The Fed had better think twice about expected rate cuts. The market just isn’t feeling it.
The yield on the 10-year Treasury note was recently up 4 basis points at 4.108% after briefly getting to 4.117%, the highest since Dec. 13. The 2-year Treasury yield rose by around 11 basis points to trade at 4.335%.
December’s retail sales data indicated strong consumer demand at the holidays. Retail sales increased 0.6% for the month, above economists’ estimates of 0.4%, as compiled by Dow Jones. Excluding autos, sales rose 0.4%, which also topped a 0.2% estimate.
On Tuesday, yields jumped after comments from Federal Reserve Governor Christopher Waller, who suggested that while the central bank will likely cut rates this year, it may take its time.
At the World Economic Forum in Davos, more European Central Bank members indicated that markets were getting ahead of themselves on rate cut projections.
The president of the Dutch central bank, Klaas Knot, told CNBC Wednesday that the euro zone’s central bank looked at overall financial conditions, and that “the more easing the market has already done for us, the less likely we will cut rates.” Knot was referring to the fact that higher stock and bond prices in the fourth quarter of last year acted as the equivalent of easier interest rate policy, while lower prices act as the equivalent of tighter policy.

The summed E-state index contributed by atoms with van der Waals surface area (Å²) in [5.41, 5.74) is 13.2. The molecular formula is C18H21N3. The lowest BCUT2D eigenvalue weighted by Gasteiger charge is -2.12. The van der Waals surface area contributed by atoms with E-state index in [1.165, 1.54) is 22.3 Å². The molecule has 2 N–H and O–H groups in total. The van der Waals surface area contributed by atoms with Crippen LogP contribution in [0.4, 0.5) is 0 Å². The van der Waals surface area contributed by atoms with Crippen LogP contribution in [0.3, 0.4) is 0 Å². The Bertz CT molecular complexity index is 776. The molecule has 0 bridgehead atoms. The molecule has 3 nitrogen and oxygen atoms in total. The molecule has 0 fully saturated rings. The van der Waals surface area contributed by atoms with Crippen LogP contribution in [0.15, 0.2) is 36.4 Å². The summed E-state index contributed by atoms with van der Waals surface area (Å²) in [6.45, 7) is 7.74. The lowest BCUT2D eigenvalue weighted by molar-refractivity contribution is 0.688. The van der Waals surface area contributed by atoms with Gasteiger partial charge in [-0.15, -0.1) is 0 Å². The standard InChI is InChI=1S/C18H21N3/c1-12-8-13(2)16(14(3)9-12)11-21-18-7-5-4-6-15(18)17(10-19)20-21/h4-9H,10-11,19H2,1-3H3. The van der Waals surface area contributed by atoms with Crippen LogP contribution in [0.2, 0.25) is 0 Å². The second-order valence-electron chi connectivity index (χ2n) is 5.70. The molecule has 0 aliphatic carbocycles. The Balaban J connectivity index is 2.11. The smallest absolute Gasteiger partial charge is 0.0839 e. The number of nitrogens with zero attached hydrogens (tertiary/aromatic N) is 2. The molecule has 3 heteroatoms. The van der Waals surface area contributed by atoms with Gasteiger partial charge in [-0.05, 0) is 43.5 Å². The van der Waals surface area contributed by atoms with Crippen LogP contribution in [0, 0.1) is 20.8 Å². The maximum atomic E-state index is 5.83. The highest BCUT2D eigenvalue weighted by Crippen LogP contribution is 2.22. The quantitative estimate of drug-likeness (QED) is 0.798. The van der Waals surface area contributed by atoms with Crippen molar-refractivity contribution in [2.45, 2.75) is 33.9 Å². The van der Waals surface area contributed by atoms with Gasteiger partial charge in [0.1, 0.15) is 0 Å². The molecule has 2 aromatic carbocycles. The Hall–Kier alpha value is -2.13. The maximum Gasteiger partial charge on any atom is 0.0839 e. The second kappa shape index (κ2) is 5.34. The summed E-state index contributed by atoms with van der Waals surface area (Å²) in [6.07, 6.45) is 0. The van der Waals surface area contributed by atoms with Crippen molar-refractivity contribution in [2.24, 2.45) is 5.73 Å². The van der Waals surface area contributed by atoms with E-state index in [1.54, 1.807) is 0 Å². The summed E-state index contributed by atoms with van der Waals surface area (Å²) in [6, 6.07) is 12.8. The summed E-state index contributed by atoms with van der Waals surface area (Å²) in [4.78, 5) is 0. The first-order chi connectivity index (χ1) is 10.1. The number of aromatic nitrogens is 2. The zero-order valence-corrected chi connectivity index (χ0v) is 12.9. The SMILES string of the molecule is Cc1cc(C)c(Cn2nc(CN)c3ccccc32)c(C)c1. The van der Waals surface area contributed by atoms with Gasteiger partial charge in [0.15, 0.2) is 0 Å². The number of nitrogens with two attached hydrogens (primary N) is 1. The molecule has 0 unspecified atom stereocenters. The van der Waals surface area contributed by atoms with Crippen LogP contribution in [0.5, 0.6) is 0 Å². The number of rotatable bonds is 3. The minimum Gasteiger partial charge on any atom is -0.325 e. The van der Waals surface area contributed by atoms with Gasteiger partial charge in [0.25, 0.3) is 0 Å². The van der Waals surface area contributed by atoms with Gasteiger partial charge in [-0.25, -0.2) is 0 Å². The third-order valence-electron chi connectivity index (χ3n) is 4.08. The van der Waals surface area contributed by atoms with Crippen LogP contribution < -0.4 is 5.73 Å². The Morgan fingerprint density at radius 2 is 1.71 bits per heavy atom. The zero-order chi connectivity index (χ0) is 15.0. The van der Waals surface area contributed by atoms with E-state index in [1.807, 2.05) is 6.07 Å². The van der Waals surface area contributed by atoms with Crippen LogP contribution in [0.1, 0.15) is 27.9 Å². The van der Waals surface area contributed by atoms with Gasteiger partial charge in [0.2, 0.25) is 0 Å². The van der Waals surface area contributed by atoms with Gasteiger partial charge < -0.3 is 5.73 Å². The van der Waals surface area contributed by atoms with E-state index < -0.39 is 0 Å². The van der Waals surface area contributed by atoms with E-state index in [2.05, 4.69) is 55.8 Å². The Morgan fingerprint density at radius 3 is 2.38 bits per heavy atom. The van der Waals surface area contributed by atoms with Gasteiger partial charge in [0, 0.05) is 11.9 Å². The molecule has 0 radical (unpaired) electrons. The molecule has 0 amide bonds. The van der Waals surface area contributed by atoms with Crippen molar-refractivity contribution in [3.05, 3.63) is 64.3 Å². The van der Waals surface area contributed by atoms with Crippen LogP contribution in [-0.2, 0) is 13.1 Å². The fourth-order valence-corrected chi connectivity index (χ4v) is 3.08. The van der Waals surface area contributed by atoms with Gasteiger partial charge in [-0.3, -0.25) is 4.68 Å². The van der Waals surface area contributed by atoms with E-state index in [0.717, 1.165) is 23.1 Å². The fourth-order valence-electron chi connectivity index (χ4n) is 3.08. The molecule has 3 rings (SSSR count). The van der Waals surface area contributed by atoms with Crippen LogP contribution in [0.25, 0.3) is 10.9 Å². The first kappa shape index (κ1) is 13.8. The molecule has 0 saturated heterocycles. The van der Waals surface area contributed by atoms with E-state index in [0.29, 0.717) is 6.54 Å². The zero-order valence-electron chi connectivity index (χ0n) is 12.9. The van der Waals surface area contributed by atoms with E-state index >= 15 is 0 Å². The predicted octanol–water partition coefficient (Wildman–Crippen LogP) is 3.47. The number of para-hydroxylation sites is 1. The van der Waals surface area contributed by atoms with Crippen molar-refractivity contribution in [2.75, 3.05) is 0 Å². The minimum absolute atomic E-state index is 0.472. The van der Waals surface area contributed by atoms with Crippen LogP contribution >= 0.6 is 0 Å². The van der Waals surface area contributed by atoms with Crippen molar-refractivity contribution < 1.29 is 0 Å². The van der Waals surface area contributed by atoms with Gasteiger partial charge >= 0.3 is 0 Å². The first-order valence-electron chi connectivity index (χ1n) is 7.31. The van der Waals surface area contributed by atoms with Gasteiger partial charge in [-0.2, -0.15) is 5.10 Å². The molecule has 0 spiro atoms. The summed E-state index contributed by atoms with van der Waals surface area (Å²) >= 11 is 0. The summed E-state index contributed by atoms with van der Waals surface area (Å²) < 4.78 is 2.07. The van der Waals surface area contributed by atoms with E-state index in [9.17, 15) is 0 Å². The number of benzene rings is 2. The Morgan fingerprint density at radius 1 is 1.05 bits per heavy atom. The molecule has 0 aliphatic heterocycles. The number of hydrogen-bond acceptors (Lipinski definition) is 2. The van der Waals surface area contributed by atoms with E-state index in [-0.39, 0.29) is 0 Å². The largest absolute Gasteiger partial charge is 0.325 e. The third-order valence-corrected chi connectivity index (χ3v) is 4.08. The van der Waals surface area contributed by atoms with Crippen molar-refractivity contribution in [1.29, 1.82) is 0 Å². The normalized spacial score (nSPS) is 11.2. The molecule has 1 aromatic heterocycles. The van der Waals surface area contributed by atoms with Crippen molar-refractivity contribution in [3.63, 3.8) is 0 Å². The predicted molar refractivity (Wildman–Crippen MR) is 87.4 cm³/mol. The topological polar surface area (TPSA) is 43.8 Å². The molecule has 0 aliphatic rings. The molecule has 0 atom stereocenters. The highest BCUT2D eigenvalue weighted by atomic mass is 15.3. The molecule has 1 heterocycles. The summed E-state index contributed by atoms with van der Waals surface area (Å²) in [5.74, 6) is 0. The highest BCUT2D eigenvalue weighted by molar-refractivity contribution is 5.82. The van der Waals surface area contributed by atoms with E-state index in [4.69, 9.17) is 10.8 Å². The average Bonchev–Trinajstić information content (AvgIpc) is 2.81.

Rising interest rates are going to bite a big chunk out of The Fed’s massive ass (I mean balance sheet). Of course, The Fed sends the bill to Treasury. Gee, no wonder Biden/Yellen want so much money!
There is something wrong with letting aging politicians like Biden (81), Grassley (90), Pelosi (83), etc. borrow vast sums of money to spend when they will likely not be around for another 10 years.